Periscopes are put back into place on sub

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IT WAS a reminder of a bygone era when two restored periscopes were returned to their rightful home aboard a Second World War-era submarine.

The occasion saw cranes carefully lower both 40ft attack and search periscopes back into HMS Alliance, which launched in 1945, at the Royal Navy Submarine Museum in Gosport.

Royal Navy Submarine Museum curator Bob Mealings with one of the periscopes''''Picture: Paul Jacobs  (131302-5)

Royal Navy Submarine Museum curator Bob Mealings with one of the periscopes''''Picture: Paul Jacobs (131302-5)

The boat is the subject of a £7m restoration project, which will see the once-rusting wreck fully open to the public next spring.

As reported, a team of specialists at Babcock International Group in Faslane, Scotland, removed the periscopes in October last year.

They had cleaned up the bronze attack periscope and fixed the elevation wire in the bigger general use scope.

Visitors to the boat will soon be able to look across Portsmouth Harbour from inside the boat, which served in the cold war.

Bob Mealings, curator at the museum, said it was a landmark day for the restoration project.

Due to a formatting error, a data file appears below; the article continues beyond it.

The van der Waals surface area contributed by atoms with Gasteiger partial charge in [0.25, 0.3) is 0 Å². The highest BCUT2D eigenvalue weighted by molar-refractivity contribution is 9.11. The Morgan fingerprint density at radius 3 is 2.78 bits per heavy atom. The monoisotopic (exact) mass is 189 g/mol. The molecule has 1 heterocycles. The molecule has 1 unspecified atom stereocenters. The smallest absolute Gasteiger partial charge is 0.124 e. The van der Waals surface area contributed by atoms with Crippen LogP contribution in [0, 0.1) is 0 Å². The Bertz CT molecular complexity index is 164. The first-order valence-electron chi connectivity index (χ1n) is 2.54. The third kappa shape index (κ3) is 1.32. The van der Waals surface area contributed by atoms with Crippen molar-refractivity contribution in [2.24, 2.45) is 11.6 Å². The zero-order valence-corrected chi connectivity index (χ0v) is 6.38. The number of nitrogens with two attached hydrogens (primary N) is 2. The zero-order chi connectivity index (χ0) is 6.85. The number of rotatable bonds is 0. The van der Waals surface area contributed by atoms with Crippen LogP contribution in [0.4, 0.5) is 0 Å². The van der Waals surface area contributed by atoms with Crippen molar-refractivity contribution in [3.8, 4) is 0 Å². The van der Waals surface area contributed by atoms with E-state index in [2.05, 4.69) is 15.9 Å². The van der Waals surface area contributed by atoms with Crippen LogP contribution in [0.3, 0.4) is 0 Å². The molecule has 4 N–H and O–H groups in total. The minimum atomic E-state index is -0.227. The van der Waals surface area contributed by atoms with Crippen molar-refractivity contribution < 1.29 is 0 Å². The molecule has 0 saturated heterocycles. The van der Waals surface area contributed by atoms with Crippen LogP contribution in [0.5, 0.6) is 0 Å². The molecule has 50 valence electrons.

He said: ‘They’ve been on board the submarine since its inception as a preserved historic ship.

‘But in all that time before they were never actually functional.

‘They’ve now got all optical integrity so people will be able to look through them and sweep them round for a view of Portsmouth Harbour.

‘It’s very rare to see a periscope like this in all its glory.’

Alliance had a distinguished 28-year career during the Cold War until she was retired in 1973.

Although two months ahead of schedule, timing on the project remains tight with work still going on inside the boat.

And the museum had to wait for the mast and periscope specialists at Babcock to have a free container to move the periscopes, as work on active submarines takes precedence.

JJ Molloy is a former submariner and leading weapons engineer at HMS Dolphin, and is now site operations manager at the museum.

He said it was a rare chance to see such an operation in Gosport.

He said: ‘When the submarine squadron was here right up to the 1990s this sort of job was done on a regular basis.

‘You’ll probably never see this operation happen again, not in our lifetimes, there’s no reason to boats to come here to have their masts removed.’